No arrests three months after £50m worth of cocaine washes up on Norfolk beaches

Holdalls found washed up on Hopton beach near Great Yarmouth, containing around 360 kilos of cocaine

Holdalls found washed up on Hopton beach near Great Yarmouth, containing around 360 kilos of cocaine. Picture: NATIONAL CRIME AGENCY/PA WIRE - Credit: PA

There have been no arrests nearly three months after £50m worth of cocaine washed up on Norfolk beaches.

Valerie McGee with her dog Rudey who found £50 million of cocaine on Hopton beach.
PHOTO: Nick Butc

Valerie McGee with her dog Rudey who found £50 million of cocaine on Hopton beach. PHOTO: Nick Butcher - Credit: Nick Butcher

There have been no arrests nearly three months after £50m worth of cocaine washed up on Norfolk beaches.

On February 12 a £50m of haul of cocaine washed up in the Great Yarmouth area.

The massive stash was discovered when Valerie McGee and her pet dog, Rudey, set off on their daily beach walk at Hopton and her inquisitive Irish

Holdalls found washed up on Hopton beach near Great Yarmouth, containing around 360 kilos of cocaine

Holdalls found washed up on Hopton beach near Great Yarmouth, containing around 360 kilos of cocaine. Picture: NATIONAL CRIME AGENCY/PA WIRE - Credit: PA

MORE: Police investigating reports of more drugs washing up on beaches


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Setter noticed a cluster of sports bags on the shoreline.

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There was a further discovery of the Class A drug, along the coast at Caister, the combined street value of the two discoveries could be worth more than £50m – thought to be the largest find in recent years.

The Seasider open top bus in Great Yarmouth, from its maiden voyage last year. Photo: George Ryan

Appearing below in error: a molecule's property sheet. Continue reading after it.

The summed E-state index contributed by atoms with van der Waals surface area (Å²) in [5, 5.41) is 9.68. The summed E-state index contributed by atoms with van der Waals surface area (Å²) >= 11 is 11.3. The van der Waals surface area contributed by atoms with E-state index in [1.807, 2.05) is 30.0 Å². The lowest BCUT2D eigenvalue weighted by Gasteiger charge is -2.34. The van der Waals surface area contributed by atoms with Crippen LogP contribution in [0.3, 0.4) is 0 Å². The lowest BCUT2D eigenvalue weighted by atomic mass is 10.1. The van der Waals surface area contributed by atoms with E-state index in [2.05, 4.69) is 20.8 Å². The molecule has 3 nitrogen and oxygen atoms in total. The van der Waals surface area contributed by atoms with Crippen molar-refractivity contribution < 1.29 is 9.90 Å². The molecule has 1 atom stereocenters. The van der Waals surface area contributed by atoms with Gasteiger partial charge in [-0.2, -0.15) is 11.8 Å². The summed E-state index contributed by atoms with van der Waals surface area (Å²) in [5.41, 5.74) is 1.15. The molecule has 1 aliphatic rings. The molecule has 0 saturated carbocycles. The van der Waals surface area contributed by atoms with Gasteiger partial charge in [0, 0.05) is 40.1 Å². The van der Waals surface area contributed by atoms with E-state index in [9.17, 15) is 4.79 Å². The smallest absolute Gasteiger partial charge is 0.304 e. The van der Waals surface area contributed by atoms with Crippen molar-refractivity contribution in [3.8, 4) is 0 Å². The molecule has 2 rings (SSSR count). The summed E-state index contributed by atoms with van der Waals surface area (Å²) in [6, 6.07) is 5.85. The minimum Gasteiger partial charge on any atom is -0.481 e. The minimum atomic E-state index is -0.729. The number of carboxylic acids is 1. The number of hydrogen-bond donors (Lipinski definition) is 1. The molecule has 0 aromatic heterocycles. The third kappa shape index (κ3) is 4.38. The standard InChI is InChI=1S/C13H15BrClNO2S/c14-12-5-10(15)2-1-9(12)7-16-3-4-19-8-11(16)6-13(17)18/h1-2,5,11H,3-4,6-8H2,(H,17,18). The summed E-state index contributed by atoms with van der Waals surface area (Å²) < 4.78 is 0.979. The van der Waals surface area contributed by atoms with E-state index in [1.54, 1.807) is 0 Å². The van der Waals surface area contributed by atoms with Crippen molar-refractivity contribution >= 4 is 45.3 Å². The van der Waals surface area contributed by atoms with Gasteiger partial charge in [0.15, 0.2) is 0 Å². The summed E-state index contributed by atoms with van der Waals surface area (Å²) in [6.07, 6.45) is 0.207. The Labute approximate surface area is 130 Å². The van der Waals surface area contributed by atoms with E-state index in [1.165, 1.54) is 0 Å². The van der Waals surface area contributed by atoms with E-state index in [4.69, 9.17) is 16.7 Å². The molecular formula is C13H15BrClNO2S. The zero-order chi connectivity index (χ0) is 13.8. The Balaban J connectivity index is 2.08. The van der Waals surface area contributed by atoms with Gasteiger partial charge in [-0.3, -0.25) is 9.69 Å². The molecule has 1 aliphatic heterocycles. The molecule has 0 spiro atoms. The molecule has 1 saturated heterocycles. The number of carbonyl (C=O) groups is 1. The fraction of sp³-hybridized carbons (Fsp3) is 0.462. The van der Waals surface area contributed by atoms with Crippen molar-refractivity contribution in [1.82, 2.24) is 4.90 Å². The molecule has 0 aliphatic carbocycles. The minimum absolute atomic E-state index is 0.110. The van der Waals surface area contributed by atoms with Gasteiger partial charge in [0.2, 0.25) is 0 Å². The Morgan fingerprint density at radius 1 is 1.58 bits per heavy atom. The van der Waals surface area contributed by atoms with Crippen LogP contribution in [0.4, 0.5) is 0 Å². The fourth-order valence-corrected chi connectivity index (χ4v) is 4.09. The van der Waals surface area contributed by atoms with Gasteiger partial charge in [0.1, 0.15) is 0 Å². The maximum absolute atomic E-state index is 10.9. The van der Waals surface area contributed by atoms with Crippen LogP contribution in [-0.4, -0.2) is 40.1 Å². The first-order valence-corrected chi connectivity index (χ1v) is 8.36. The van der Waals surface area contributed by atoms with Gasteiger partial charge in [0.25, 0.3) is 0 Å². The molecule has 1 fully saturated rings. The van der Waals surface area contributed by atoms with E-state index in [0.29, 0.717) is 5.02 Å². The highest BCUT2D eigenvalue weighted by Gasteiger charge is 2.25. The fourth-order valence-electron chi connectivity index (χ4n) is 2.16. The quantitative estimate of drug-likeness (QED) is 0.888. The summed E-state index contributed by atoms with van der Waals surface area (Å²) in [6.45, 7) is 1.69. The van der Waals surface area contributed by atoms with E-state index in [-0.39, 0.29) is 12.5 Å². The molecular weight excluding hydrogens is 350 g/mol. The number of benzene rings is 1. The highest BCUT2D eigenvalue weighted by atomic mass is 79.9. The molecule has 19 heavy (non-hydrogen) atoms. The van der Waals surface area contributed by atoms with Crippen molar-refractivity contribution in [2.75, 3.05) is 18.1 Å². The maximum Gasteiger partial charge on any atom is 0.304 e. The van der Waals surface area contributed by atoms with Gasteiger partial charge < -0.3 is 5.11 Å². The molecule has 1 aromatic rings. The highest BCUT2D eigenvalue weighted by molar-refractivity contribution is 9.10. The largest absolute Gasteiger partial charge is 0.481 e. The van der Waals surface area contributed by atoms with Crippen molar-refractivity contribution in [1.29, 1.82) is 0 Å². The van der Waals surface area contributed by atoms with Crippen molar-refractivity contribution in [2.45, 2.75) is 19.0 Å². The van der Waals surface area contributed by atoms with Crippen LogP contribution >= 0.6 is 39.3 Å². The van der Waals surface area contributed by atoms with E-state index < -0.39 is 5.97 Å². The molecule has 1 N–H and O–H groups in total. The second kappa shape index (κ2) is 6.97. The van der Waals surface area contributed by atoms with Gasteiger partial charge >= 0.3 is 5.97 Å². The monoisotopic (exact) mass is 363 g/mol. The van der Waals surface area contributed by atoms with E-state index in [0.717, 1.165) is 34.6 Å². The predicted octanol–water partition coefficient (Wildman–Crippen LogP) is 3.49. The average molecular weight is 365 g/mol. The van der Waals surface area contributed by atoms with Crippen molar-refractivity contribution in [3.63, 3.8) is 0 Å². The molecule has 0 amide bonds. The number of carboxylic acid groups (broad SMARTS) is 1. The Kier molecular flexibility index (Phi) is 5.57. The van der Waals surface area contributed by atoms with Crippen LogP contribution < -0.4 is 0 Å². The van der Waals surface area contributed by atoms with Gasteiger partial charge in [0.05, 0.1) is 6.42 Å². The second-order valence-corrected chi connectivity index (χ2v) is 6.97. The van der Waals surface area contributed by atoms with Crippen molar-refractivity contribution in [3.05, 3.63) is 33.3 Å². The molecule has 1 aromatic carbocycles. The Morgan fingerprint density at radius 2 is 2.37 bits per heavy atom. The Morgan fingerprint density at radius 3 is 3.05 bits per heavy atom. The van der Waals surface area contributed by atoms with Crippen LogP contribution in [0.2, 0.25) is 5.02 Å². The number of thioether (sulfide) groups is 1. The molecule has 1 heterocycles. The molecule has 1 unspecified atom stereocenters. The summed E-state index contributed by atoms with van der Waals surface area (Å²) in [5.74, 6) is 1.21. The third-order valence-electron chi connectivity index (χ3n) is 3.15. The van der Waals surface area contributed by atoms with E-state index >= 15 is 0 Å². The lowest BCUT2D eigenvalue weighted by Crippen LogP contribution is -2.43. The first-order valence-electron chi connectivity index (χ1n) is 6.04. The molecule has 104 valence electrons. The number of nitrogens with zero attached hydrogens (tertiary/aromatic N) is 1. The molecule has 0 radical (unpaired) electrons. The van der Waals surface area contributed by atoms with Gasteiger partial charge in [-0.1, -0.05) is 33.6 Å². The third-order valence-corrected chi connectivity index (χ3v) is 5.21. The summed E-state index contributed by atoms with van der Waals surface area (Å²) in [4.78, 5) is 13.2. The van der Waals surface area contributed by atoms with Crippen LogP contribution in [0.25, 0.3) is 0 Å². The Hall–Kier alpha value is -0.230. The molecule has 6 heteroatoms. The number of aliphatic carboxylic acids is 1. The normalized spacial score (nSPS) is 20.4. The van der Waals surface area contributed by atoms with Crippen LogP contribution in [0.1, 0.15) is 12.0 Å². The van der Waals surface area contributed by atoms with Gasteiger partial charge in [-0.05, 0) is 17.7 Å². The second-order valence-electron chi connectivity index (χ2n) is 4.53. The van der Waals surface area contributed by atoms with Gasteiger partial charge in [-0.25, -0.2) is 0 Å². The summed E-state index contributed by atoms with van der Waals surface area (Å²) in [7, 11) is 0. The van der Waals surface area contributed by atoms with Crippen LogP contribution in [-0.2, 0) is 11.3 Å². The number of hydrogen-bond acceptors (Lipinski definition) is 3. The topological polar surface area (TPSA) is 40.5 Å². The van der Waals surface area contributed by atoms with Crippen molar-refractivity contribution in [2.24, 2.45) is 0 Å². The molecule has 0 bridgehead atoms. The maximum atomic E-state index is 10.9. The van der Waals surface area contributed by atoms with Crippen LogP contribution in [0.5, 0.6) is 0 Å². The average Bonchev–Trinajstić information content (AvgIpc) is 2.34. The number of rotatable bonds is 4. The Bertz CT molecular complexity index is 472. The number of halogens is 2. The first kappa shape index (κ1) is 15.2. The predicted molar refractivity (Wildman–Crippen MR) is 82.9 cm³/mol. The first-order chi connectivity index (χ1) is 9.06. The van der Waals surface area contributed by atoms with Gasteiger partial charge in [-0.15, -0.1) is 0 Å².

The Seasider open top bus in Great Yarmouth, from its maiden voyage last year. Photo: George Ryan - Credit: George Ryan

Further smaller discoveries were found at Hemsby, Happisburgh and Kessingland.

Chairman of Happisburgh Coast Watch Fred Rendell said there has not been any other sightings on the north Norfolk beach since February.

The 82-year-old added: 'There were a few extra visitors on the beach, the car park did well out of it. People were nosing about.

MORE: Was the £50m cocaine haul thrown from a plane in a panic by drug-runners?

Mr Rendell added: 'I personally believe it could have been put in the water anywhere, even on the other side of the sea.'

The wind direction in the days before the haul washed up were north and easterly, which indicates the drugs came from further north.

Speaking in February, drug trade expert Rusty Young told the IB Times the drugs may have been 'thrown overboard' from a ship during a bust.

Mr Young, speaking to IB Times UK, said: 'The major way drugs move around the world is on container ships. Often containers fall overboard or often, if they suspect they will get a proper search, they tip them overboard.

'Drug traffickers drive little submarines out to the container ships, the container ship then passes customs and another submarine comes out and unloads the cocaine, usually in the middle of the night.

At the time Norfolk's police and crime commissioner wants to see a metaphorical 'ring of steel' to protect the county from drug-dealing after 360 kilos of cocaine washed up on beaches.

A spokesman for the National Crime Agency, which is leading the operation, said there was no update but investigations were still very much ongoing.

Anyone with information should call Norfolk Police on 101 or Crimestoppers on 0800 555 111.

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